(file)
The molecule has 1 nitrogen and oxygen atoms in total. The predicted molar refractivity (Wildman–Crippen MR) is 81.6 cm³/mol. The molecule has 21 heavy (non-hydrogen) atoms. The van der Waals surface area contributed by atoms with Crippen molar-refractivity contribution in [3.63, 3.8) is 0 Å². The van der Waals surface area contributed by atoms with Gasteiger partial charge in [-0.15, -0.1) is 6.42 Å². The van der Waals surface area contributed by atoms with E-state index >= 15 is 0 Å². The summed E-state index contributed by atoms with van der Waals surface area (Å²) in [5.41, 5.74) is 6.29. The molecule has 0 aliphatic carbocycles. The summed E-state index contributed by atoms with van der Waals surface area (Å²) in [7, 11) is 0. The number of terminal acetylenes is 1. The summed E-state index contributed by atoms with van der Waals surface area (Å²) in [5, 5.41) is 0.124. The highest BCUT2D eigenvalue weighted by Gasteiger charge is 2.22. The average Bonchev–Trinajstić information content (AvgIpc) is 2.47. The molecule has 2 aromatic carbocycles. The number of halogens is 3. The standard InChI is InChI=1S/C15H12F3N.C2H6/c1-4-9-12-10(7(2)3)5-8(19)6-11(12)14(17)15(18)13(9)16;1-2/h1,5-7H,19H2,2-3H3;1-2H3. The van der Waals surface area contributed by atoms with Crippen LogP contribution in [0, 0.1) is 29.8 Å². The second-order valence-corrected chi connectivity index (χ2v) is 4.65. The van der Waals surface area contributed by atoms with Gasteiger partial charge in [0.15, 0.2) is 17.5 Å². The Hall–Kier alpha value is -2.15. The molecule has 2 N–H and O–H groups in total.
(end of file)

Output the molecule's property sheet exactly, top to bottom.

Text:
The molecule has 1 nitrogen and oxygen atoms in total. The predicted molar refractivity (Wildman–Crippen MR) is 81.6 cm³/mol. The molecule has 21 heavy (non-hydrogen) atoms. The van der Waals surface area contributed by atoms with Crippen molar-refractivity contribution in [3.63, 3.8) is 0 Å². The van der Waals surface area contributed by atoms with Gasteiger partial charge in [-0.15, -0.1) is 6.42 Å². The van der Waals surface area contributed by atoms with E-state index >= 15 is 0 Å². The summed E-state index contributed by atoms with van der Waals surface area (Å²) in [5.41, 5.74) is 6.29. The molecule has 0 aliphatic carbocycles. The summed E-state index contributed by atoms with van der Waals surface area (Å²) in [7, 11) is 0. The number of terminal acetylenes is 1. The summed E-state index contributed by atoms with van der Waals surface area (Å²) in [5, 5.41) is 0.124. The highest BCUT2D eigenvalue weighted by Gasteiger charge is 2.22. The average Bonchev–Trinajstić information content (AvgIpc) is 2.47. The molecule has 2 aromatic carbocycles. The number of halogens is 3. The standard InChI is InChI=1S/C15H12F3N.C2H6/c1-4-9-12-10(7(2)3)5-8(19)6-11(12)14(17)15(18)13(9)16;1-2/h1,5-7H,19H2,2-3H3;1-2H3. The van der Waals surface area contributed by atoms with Crippen LogP contribution in [0, 0.1) is 29.8 Å². The second-order valence-corrected chi connectivity index (χ2v) is 4.65. The van der Waals surface area contributed by atoms with Gasteiger partial charge in [0.15, 0.2) is 17.5 Å². The Hall–Kier alpha value is -2.15. The molecule has 2 N–H and O–H groups in total.